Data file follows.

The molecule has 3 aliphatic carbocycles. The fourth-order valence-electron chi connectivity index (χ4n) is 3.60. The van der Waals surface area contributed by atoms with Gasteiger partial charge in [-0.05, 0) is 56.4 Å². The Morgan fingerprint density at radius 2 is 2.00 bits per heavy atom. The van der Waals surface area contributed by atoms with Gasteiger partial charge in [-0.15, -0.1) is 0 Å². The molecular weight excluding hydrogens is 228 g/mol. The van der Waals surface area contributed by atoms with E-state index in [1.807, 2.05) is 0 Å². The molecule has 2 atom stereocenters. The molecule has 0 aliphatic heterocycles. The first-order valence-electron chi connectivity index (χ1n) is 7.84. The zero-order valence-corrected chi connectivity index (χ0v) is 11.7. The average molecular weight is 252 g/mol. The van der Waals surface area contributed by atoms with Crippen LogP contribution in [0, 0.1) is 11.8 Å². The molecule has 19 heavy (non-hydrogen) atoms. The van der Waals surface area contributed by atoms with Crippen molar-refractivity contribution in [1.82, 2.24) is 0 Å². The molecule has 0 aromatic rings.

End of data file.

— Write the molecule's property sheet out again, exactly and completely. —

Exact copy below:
The molecule has 3 aliphatic carbocycles. The fourth-order valence-electron chi connectivity index (χ4n) is 3.60. The van der Waals surface area contributed by atoms with Gasteiger partial charge in [-0.05, 0) is 56.4 Å². The Morgan fingerprint density at radius 2 is 2.00 bits per heavy atom. The van der Waals surface area contributed by atoms with Gasteiger partial charge in [-0.15, -0.1) is 0 Å². The molecular weight excluding hydrogens is 228 g/mol. The van der Waals surface area contributed by atoms with E-state index in [1.807, 2.05) is 0 Å². The molecule has 2 atom stereocenters. The molecule has 0 aliphatic heterocycles. The first-order valence-electron chi connectivity index (χ1n) is 7.84. The zero-order valence-corrected chi connectivity index (χ0v) is 11.7. The average molecular weight is 252 g/mol. The van der Waals surface area contributed by atoms with Crippen LogP contribution in [0, 0.1) is 11.8 Å². The molecule has 19 heavy (non-hydrogen) atoms. The van der Waals surface area contributed by atoms with Crippen molar-refractivity contribution in [1.82, 2.24) is 0 Å². The molecule has 0 aromatic rings.